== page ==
BEAT Institute trains investigators, practitioners in measuring aspects of built environment

Numerous research examines the “built environment,” defined as the man-made entities that form the physical characteristics of a community.

This includes buildings, roads, utilities, homes, food stores, restaurants, fixtures, parks, and more. It also includes what’s captured by the broader concept of “environment” – streetscapes and transportation environments, nutrition and physical activity environments, and everything in between.

This month, the National Collaborative on Childhood Obesity Research (NCCOR) is focusing on built-environment concepts and trainings. The Built Environment Assessment Training (BEAT) Institute is an annual week-long institute designed to train investigators and practitioners on tangible skills that can be used to measure aspects of the built environment that are believed to have an effect on health.

NCCOR External Scientific Panel (NESP) member Jim Sallis, Ph.D., of University of California, San Diego, sits on BEAT’s planning committee and teaches an Institute overview course on the built environment and physical activity, and co-leads another course related to self-report measures of physical activity and nutrition environments with the BEAT Institute Director Karen Glanz, Ph.D., M.P.H., of the University of Pennsylvania.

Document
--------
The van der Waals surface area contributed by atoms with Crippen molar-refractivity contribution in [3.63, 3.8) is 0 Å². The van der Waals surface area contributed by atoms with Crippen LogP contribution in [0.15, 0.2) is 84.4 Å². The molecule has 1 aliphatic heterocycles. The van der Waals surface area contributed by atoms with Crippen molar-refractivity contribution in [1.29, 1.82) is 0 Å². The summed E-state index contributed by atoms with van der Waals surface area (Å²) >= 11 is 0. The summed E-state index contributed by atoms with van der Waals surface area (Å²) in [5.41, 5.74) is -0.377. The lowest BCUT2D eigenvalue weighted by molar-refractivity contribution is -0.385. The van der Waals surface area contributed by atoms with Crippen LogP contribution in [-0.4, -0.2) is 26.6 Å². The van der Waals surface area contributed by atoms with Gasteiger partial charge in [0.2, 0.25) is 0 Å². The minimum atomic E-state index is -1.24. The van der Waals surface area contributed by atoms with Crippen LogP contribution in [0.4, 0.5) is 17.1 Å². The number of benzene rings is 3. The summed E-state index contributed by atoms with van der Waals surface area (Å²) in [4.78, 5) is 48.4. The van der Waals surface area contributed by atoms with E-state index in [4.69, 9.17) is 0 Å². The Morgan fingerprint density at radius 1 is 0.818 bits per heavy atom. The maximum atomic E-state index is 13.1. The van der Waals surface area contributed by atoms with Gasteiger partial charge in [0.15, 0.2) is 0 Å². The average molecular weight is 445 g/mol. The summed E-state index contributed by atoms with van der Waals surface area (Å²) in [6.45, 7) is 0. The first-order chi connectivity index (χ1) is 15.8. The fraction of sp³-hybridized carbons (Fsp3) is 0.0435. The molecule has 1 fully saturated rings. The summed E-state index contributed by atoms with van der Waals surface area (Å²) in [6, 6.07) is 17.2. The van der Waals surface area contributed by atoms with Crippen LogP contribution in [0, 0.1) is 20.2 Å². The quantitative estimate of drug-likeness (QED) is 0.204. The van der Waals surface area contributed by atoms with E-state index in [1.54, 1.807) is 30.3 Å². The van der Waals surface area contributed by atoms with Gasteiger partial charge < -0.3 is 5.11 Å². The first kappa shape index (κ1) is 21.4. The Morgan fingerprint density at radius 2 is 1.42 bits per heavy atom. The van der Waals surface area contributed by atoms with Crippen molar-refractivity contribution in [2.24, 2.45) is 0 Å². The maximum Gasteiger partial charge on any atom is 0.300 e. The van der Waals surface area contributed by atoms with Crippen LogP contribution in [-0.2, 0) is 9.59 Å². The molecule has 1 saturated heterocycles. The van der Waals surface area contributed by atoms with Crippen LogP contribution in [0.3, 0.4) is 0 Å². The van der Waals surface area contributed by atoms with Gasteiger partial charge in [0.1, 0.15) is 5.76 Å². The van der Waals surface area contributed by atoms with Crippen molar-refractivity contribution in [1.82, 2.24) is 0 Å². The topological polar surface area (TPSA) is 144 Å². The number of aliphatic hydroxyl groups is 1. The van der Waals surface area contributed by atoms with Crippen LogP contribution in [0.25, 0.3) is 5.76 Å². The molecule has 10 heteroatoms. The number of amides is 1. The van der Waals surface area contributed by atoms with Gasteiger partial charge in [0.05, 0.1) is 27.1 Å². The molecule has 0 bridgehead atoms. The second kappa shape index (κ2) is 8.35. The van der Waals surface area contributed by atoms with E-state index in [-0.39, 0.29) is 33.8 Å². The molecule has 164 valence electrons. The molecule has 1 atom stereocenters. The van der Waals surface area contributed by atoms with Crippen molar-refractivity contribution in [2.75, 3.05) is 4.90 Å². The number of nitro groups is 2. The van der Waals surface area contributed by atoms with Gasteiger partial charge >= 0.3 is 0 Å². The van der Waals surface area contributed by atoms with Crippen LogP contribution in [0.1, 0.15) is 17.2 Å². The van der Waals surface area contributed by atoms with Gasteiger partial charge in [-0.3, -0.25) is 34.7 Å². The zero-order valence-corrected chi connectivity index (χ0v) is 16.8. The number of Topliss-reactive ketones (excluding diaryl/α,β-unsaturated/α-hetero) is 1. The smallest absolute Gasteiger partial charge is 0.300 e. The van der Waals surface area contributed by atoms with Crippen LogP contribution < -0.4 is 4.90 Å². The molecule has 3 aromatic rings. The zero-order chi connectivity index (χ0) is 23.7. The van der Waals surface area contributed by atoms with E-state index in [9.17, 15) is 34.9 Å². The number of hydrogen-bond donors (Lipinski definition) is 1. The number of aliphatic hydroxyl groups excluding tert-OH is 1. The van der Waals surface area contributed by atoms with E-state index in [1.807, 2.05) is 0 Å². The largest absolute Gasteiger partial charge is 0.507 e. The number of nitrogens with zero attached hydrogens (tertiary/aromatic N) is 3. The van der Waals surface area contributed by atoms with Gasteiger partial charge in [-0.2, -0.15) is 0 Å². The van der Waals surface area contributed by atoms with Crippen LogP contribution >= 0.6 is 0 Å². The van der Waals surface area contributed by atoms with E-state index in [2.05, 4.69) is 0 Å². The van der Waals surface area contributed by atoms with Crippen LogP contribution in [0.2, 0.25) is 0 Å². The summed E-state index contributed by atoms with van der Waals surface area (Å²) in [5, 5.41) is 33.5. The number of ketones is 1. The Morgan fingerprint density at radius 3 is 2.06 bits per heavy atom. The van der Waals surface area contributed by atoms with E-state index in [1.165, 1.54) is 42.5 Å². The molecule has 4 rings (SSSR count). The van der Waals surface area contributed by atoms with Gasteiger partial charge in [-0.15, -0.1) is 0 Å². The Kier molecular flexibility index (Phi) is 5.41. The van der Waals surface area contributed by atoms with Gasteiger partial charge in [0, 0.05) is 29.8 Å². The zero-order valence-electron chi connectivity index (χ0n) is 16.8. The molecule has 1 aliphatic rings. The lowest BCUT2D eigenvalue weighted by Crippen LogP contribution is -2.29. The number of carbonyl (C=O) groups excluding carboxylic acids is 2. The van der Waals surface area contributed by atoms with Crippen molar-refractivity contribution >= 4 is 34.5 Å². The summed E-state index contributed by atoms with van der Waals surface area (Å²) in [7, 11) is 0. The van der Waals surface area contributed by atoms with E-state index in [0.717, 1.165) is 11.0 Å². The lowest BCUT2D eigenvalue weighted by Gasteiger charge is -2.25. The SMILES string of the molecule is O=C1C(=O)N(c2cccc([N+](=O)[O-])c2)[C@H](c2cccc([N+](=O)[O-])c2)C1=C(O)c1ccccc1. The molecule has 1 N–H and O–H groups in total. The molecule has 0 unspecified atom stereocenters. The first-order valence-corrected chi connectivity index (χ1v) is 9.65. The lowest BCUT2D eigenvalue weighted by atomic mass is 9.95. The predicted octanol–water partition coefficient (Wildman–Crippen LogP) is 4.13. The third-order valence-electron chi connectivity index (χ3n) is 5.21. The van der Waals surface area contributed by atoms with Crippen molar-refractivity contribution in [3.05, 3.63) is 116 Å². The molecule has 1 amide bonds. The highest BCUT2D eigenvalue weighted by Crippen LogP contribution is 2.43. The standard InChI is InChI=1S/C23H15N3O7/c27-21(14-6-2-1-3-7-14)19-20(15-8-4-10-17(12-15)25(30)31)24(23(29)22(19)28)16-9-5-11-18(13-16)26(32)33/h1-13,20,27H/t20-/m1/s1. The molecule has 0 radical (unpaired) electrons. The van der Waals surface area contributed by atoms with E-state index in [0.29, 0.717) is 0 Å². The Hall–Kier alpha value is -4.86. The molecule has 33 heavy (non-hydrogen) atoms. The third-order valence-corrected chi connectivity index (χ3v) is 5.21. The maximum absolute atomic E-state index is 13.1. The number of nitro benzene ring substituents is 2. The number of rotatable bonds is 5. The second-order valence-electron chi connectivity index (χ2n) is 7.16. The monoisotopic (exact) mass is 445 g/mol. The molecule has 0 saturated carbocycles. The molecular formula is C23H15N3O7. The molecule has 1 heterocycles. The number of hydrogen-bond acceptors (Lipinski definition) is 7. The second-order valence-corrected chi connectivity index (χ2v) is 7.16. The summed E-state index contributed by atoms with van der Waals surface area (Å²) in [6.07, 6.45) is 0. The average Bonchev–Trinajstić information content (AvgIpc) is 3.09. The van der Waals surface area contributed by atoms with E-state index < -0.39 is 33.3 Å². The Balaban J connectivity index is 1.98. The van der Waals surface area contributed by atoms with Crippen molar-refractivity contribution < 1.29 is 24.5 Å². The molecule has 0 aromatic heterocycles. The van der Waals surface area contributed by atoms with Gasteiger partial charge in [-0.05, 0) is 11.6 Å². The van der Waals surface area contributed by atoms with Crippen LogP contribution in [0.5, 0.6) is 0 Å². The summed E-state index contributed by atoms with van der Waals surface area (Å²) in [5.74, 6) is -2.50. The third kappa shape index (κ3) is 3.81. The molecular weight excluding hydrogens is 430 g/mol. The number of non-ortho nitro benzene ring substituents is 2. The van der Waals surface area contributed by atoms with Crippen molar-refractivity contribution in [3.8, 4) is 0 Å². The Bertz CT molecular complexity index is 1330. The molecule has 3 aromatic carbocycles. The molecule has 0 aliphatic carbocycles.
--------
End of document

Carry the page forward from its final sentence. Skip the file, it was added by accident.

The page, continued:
The 2012 session occurs in Boston, June 24-29.

As the Institute of Medicine (IOM) and other official groups have recognized environmental and policy changes as promising strategies for controlling obesity and improving diet and physical activity, various measures have been identified for use by researchers and practitioners to plan and evaluate changes to the built environment. The BEAT Institute trains participants to use these measures.

The goals of the Institute are:

  1. Prepare investigators and practitioners to use both observational and self-report measures of nutrition and activity environments and related behavioral assessments through lectures, fieldwork, hands-on skills, group work and individual consultation.
  2. Increase the number of professionals qualified to conduct built environment assessments for nutrition and physical activity.

The BEAT Institute is funded by the U.S. Department of Agriculture, led by a team at the University of Pennsylvania’s Center for Health Behavior Research, and presented this year in collaboration with the Harvard Prevention Research Center.

Participation in the BEAT Institute is competitive each year with more than twice as many applicants as available spots. Applications are due in January/February and require a statement of interest, resume, and letters of reference. Registration for the 2012 BEAT Institute is closed, but access is available to 2011 readings and homework assignments.

A summer 2013 BEAT training will also be planned. Check the BEAT Institute homepage for updates.


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